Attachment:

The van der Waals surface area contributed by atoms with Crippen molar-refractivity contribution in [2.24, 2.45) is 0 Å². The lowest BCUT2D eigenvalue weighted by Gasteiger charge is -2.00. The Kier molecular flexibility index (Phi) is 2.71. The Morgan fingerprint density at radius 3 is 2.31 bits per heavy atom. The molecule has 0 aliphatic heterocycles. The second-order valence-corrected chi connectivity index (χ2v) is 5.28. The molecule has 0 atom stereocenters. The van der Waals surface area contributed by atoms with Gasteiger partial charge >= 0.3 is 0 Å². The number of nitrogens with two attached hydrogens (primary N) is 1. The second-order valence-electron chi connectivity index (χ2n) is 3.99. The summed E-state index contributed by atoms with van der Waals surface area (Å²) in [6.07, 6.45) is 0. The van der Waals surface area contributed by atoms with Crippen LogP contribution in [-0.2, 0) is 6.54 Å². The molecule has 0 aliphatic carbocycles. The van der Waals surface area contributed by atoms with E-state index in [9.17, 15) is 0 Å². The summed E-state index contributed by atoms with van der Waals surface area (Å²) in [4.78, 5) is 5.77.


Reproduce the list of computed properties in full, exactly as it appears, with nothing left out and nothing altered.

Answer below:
The van der Waals surface area contributed by atoms with Crippen molar-refractivity contribution in [2.24, 2.45) is 0 Å². The lowest BCUT2D eigenvalue weighted by Gasteiger charge is -2.00. The Kier molecular flexibility index (Phi) is 2.71. The Morgan fingerprint density at radius 3 is 2.31 bits per heavy atom. The molecule has 0 aliphatic heterocycles. The second-order valence-corrected chi connectivity index (χ2v) is 5.28. The molecule has 0 atom stereocenters. The van der Waals surface area contributed by atoms with Gasteiger partial charge >= 0.3 is 0 Å². The number of nitrogens with two attached hydrogens (primary N) is 1. The second-order valence-electron chi connectivity index (χ2n) is 3.99. The summed E-state index contributed by atoms with van der Waals surface area (Å²) in [6.07, 6.45) is 0. The van der Waals surface area contributed by atoms with Crippen LogP contribution in [-0.2, 0) is 6.54 Å². The molecule has 0 aliphatic carbocycles. The van der Waals surface area contributed by atoms with E-state index in [9.17, 15) is 0 Å². The summed E-state index contributed by atoms with van der Waals surface area (Å²) in [4.78, 5) is 5.77.